New wave of marine scientists complete maiden voyage

By on 29 November, 2017

Students receive instruction in deck operations on board Investigator. Image provided by CSIRO.

A group of 20 postgraduate marine science students have completed a mammoth voyage aboard the CSIRO research vessel Investigator.  

Travelling from Western Australia to Tasmania via the Great Australian Bight, the inaugural voyage in the program gave the students two weeks of at-sea training on Board Australia’s advanced marine research vessel Investigator.

CAPSTAN (Collaborative Australian Postgraduate Sea Training Alliance Network) is a national approach to developing the next generation of marine scientists and aims to provide multidisciplinary at-sea training to meet the needs of industry and government. The program is led by Macquarie University, supported by the Marine National Facility and governed by a network of industry and university partners.

CAPSTAN makes use of Investigator’s wide research capability to deliver training that ranges from seafloor coring and marine life surveys to sea survival skills and ship navigation using charts, with students even receiving training in traditional maritime skills, such as knot tying from the ship’s crew.

Twelve Australian universities were represented, along with staff from the Marine National Facility, reflecting the highly collaborative nature of the CAPSTAN program.

CAPSTAN Director, Dr April Abbott from Macquarie University, said the first voyage had exceeded expectations and provided more than a few memorable experiences.

“So much has been learned about doing research at sea, and I’m sure everyone now has a greater appreciation of the impact that sea sickness can have on a research program,” she said.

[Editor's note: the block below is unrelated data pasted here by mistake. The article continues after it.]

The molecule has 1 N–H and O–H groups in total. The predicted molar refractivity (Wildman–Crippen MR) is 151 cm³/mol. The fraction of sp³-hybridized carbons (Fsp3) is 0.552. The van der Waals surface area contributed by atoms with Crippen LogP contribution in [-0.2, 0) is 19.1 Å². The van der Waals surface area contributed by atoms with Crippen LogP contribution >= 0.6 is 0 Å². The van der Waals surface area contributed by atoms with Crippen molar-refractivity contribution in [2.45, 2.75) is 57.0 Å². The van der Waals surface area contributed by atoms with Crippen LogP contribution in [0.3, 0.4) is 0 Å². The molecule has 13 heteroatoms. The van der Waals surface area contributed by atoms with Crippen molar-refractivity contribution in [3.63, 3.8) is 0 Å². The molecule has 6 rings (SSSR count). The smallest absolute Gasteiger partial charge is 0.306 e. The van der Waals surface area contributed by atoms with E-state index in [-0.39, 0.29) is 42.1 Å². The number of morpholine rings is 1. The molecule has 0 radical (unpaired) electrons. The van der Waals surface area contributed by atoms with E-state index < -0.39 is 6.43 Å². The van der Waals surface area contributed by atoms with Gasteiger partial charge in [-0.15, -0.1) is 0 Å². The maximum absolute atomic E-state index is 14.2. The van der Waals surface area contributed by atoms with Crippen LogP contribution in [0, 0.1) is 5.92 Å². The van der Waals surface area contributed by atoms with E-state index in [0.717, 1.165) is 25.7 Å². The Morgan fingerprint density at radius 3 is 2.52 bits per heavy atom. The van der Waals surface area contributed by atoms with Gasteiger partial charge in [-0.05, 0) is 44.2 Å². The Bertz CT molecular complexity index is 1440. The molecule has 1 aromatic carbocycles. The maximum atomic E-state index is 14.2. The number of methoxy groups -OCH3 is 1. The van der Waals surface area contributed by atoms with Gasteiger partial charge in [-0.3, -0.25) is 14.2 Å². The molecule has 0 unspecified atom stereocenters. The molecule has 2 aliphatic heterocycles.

“The voyage has been amazing, and both students and trainers have described it as a once in a lifetime experience. Students received training in sampling seafloor geology and sediments, studied the chemistry of the ocean and got up close to marine life, including some large pods of whales – and that was just the first couple of days.”

CSIRO research vessel Investigator during the CAPSTAN voyage. Image provided by CSIRO.

Chief Scientist on the CAPSTAN voyage, Associate Professor Jochen Kaempf from Flinders University, echoed the many benefits that the CAPSTAN voyage had delivered.

“CAPSTAN offers research-based training for students and this voyage has resulted in the collection of new scientific data that will help underpin our understanding of the marine environment,” Professor Kaempf said, in a media statement.

“Students have assisted in 3D mapping previously unmapped regions of seafloor, revealing features that may play a vital role in coastal nutrient cycling in the Great Australian Bight region. CAPSTAN training involves the collection of real data and students are contributing to real world research.

“For me, one of the highlights of the voyage was seeing a future generation of marine scientists plan and conduct a scientific program for a full day of the voyage. They all did an outstanding job.”

Postgraduate student, Helen Hayes from University of Technology Sydney, said the voyage would be important for many students in helping shape future careers.

“To have had the opportunity to train on board this impressive research ship with all the amazing people that make the science happen has been a highlight of my career. You learn so many things that you can’t find in books or in the classroom,” Ms Hayes said.

“It’s also really great to see such a strong representation of women in the program, both as trainers and students. The marine sciences are a great career path for women.”

CAPSTAN will continue on board Investigator in coming years with a further two training voyages scheduled in the initial three-year pilot program.

Students receive training in analysis of CTD samples. Image provided by CSIRO.

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